Eva Marie wrote:In regard to Lynch's persona, did you guys/gals ever buy into that whole naive and kooky "Oh, golly" image he's so successfully cultivated? I was always skeptical of it, but TR totally destroyed it for me.
I don't think anyone has ever doubted that Lynch has a dark side, from the moment that his first film ended in an act of infanticide-as-spiritual-ascendence, as a reaction to his own ambivalence toward having an unplanned child. He has even talked about his parents wondering how that movie could have come from their son. And clearly the guy who wrote Frank Booth and Bobby Peru has some "strange and unproductive thinking" going on somewhere. I also think, pound for pound, the brilliant but deeply misanthropic 'Lost Highway' is a much darker (or as one thread put it, mean-spirited) work than TP S3. Like BV and W@H, S3 has ample doses of humanity, particularly revolving around Dougie, to balance out the darkness.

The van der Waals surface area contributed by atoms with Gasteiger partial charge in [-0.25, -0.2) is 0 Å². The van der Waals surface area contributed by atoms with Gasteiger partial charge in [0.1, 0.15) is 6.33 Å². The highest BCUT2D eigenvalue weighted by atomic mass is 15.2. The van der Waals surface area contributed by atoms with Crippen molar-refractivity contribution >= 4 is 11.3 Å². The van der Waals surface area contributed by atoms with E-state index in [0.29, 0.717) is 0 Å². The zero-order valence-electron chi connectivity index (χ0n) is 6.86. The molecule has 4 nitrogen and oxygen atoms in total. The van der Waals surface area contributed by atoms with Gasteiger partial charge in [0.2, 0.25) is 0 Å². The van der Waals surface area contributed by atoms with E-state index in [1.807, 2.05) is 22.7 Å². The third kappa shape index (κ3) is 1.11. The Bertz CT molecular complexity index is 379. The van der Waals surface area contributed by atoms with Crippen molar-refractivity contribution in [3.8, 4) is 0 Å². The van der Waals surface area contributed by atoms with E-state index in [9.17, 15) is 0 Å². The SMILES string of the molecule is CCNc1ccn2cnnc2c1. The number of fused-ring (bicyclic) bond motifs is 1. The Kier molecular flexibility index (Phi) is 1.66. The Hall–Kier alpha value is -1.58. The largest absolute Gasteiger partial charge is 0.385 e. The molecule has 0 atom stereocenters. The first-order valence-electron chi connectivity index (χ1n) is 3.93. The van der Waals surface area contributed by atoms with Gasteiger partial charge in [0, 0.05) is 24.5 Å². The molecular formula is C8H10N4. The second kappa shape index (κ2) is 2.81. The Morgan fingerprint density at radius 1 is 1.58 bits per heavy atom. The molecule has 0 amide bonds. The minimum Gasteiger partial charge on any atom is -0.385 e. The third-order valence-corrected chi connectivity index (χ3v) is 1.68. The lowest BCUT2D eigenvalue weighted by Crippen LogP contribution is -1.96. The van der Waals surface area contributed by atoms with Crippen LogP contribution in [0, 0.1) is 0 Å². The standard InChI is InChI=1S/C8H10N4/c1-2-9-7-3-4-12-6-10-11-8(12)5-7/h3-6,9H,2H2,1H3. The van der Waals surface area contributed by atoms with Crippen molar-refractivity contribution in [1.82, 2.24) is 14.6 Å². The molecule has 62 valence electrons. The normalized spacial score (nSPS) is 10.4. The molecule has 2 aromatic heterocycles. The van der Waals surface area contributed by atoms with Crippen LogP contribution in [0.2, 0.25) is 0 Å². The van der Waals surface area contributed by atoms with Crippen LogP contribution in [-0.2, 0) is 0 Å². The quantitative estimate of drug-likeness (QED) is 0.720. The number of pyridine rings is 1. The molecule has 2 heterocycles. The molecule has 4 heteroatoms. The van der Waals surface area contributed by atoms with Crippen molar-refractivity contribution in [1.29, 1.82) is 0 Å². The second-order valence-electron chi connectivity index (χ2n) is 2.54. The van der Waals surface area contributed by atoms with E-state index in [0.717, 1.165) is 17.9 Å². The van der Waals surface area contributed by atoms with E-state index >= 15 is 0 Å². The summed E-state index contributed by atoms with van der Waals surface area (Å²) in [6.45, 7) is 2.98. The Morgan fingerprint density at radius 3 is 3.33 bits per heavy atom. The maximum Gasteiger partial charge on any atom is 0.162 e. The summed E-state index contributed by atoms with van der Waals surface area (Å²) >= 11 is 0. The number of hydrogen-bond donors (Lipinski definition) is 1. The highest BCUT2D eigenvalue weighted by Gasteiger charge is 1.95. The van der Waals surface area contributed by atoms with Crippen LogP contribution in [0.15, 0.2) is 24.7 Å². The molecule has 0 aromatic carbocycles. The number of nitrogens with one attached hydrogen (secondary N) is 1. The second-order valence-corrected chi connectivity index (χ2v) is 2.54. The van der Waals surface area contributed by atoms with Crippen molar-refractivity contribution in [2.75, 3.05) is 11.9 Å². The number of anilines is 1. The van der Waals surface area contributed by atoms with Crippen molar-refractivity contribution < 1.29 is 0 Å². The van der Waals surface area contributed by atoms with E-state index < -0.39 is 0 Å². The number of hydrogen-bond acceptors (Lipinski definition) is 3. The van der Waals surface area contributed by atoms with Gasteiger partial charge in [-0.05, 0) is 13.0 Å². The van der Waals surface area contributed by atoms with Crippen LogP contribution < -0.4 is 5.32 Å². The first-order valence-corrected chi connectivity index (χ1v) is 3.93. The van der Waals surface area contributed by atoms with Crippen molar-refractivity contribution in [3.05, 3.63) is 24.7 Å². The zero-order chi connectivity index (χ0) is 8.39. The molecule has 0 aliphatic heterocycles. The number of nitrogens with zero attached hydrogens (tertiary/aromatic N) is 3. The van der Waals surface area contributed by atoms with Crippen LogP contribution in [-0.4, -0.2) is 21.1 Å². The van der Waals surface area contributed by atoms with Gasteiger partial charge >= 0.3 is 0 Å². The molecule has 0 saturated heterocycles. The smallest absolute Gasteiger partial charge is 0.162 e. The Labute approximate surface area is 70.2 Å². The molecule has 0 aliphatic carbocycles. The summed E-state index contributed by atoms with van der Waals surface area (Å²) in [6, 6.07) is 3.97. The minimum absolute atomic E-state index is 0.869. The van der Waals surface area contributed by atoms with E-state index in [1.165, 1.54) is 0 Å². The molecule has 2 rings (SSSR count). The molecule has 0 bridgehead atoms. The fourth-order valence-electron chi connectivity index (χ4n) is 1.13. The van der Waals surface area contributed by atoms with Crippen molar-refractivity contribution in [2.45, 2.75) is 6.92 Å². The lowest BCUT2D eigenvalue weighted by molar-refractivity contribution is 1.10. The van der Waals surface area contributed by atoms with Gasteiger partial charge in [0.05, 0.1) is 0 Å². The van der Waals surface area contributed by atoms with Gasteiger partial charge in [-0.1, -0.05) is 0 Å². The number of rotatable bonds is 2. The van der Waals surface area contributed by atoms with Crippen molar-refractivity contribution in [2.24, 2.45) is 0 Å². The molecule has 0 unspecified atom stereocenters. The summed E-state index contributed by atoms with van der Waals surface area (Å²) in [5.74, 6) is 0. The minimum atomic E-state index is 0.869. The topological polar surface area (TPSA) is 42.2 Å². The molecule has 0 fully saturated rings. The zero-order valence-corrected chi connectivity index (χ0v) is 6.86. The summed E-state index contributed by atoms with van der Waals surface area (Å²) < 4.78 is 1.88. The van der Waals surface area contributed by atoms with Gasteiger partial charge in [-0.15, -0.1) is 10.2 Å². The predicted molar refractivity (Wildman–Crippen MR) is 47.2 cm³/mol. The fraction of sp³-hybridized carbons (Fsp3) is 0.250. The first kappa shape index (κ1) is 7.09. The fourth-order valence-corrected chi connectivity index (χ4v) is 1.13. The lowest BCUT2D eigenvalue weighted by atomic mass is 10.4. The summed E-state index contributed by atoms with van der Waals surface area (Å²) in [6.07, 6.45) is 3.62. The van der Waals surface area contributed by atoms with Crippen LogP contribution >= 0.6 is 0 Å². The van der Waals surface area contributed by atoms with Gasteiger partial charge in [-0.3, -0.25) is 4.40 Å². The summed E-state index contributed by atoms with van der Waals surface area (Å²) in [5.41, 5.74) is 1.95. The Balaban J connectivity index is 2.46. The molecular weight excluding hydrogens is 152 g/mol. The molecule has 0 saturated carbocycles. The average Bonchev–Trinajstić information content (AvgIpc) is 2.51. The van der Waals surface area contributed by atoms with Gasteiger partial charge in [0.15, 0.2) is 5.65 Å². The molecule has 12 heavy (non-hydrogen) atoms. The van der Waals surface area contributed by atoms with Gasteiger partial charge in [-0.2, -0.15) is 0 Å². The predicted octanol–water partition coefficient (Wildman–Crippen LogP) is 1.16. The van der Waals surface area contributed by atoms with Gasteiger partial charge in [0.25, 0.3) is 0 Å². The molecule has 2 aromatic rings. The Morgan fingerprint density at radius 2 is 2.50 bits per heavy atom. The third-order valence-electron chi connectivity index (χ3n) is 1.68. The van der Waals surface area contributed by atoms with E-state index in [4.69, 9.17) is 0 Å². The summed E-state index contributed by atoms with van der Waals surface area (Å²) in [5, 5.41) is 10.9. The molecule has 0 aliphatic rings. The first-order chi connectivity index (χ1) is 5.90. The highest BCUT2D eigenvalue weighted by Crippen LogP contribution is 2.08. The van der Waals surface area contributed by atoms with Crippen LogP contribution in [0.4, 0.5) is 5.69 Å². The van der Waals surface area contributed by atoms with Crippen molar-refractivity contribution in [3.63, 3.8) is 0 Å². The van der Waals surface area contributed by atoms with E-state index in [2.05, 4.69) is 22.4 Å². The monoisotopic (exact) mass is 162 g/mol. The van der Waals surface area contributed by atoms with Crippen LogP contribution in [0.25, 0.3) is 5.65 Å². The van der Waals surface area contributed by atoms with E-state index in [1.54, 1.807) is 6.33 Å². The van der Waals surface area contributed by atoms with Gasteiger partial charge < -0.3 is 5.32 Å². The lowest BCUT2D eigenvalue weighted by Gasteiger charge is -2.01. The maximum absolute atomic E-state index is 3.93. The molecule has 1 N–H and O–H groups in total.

Now I can certainly understand the season not working for you, or if you're unhappy/unsettled seeing the darker elements of Lynch's larger body of work seeping more heavily into the world of TP. But in terms of this show shattering the "boy scout" public image he's cultivated, I disagree. I don't think S3 showed us anything new, and I've never found the "aw shucks" persona and the darkness mutually exclusive. Like all of us, he's a human being with plenty of complexity. He seems to work most of his darkness out in his work, as others might in psychiatry, and that seems to be working for him. As Jack Fisk said, if David hadn't gotten that AFI grant, someone might be dead.
All of that being said, Cooper dropping his sunny but formal "holy smokes" demeanor (which Lynch and Kyle have acknowledged was modeled on Lynch) and seeming to become something darker and more primal in Part 18 did feel rather autobiographical to me.